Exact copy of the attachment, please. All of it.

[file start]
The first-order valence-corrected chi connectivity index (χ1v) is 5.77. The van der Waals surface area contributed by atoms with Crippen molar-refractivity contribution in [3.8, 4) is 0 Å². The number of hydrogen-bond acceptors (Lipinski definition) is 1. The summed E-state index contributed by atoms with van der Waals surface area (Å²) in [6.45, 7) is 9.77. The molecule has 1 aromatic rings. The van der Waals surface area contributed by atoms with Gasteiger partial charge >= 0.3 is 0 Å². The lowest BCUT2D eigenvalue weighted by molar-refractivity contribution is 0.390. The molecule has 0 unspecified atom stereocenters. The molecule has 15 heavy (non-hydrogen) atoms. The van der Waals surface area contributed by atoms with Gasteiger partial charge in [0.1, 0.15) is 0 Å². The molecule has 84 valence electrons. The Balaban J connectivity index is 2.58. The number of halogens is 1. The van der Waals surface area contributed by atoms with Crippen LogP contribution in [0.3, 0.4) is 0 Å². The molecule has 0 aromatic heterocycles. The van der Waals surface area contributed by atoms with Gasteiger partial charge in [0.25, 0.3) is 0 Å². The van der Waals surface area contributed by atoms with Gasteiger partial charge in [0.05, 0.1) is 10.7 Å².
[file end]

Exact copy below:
The first-order valence-corrected chi connectivity index (χ1v) is 5.77. The van der Waals surface area contributed by atoms with Crippen molar-refractivity contribution in [3.8, 4) is 0 Å². The number of hydrogen-bond acceptors (Lipinski definition) is 1. The summed E-state index contributed by atoms with van der Waals surface area (Å²) in [6.45, 7) is 9.77. The molecule has 1 aromatic rings. The van der Waals surface area contributed by atoms with Gasteiger partial charge >= 0.3 is 0 Å². The lowest BCUT2D eigenvalue weighted by molar-refractivity contribution is 0.390. The molecule has 0 unspecified atom stereocenters. The molecule has 15 heavy (non-hydrogen) atoms. The van der Waals surface area contributed by atoms with Gasteiger partial charge in [0.1, 0.15) is 0 Å². The molecule has 84 valence electrons. The Balaban J connectivity index is 2.58. The number of halogens is 1. The van der Waals surface area contributed by atoms with Crippen LogP contribution in [0.3, 0.4) is 0 Å². The molecule has 0 aromatic heterocycles. The van der Waals surface area contributed by atoms with Gasteiger partial charge in [0.25, 0.3) is 0 Å². The van der Waals surface area contributed by atoms with Gasteiger partial charge in [0.05, 0.1) is 10.7 Å².